It was clear that Roberto Luongo felt bad for his hometown Montreal Canadiens, who had only one win in their last six games going into their Thursday game against the Canucks, so he decided to spot them a three-goal lead. While charity in the NHL is appreciated when it’s the Sedins donating to BC Children’s Hospital or Paul Bissonnette taking homeless families to hockey games, it’s significantly less awesome when it’s helping out the already-privileged.
Fortunately, Luongo read some Ayn Rand during the second intermission and forswore charity in favour of the virtue of selfishness. I watched the Canucks come back like Dagny Taggart when I watched this game.
Canucks 4 – 3 Canadiens (SO)
Luongo didn’t look all that charitable on the Canadiens’ first goal as he immediately complained to the ref that he was interfered with as the puck went past. Sure enough, the replay showed Tomas Plekanec battling with Kevin Bieksa in front of the net and essentially punching Luongo in the chest as he was dropping into his butterfly, knocking him backwards into the net. But it was also Frederic St-Denis’s first ever NHL goal, and with Christmas around the corner, the referees couldn’t bear to see the look of disappointment that would have resulted if they called the goal back.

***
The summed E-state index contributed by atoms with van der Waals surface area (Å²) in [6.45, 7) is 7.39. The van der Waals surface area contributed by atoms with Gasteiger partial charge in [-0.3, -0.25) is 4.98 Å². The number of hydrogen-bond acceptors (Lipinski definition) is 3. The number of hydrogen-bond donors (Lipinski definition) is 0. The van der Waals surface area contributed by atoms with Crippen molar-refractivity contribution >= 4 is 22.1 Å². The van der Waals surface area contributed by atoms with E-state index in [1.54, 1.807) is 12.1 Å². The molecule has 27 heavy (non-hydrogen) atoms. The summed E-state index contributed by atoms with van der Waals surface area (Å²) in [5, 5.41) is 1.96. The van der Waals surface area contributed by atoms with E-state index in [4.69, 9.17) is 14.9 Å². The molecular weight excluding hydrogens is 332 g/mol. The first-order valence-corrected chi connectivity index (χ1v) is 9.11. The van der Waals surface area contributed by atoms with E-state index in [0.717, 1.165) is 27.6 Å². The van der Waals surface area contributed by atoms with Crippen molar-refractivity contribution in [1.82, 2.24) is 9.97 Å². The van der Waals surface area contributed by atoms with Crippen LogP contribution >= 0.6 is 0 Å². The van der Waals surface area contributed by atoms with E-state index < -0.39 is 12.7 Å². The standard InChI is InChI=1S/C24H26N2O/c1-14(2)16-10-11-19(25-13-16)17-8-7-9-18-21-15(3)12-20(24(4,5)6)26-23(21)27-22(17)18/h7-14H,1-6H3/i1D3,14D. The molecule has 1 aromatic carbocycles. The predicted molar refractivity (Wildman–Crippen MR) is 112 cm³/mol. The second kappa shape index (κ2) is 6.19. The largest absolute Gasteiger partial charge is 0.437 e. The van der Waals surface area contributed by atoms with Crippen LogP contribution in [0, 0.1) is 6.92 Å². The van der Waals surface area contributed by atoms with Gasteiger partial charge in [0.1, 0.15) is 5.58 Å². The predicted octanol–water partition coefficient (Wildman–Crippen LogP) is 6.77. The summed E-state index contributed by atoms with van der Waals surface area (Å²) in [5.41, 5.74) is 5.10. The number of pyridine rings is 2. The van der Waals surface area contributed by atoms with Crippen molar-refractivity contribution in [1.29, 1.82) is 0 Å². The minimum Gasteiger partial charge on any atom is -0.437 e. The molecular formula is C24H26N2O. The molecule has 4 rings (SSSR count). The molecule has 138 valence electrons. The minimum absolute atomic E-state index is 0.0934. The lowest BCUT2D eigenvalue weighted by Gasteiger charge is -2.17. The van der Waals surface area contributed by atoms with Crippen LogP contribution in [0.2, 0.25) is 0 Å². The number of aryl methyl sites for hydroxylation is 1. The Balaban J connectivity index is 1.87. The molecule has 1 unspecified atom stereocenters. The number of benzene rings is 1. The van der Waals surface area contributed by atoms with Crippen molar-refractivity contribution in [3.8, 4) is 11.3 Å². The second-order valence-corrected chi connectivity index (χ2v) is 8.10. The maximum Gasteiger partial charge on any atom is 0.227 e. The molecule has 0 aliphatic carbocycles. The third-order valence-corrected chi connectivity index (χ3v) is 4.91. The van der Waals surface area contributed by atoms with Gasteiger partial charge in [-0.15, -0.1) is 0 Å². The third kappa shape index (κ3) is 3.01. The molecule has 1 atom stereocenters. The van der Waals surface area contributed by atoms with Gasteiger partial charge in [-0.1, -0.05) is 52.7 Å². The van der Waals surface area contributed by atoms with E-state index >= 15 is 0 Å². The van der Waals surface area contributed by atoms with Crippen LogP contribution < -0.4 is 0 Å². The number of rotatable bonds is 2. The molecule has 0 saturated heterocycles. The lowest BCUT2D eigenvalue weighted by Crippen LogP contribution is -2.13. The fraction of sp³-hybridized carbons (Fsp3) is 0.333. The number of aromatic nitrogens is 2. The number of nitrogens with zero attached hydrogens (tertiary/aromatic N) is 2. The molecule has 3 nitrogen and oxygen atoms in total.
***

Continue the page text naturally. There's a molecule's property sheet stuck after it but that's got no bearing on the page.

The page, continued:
The goals on Luongo got progressively uglier as the game went on. While the first goal was blatant goaltender interference, the second was a well-placed wrist shot from the point with a screen in front, and the third was a wristshot on a 2-on-1 through his five-hole where Luongo should have had his stick down. The first wasn’t his fault, the second was a bit weak but excusable, and the third was so ugly that Daphne and Celeste received royalties.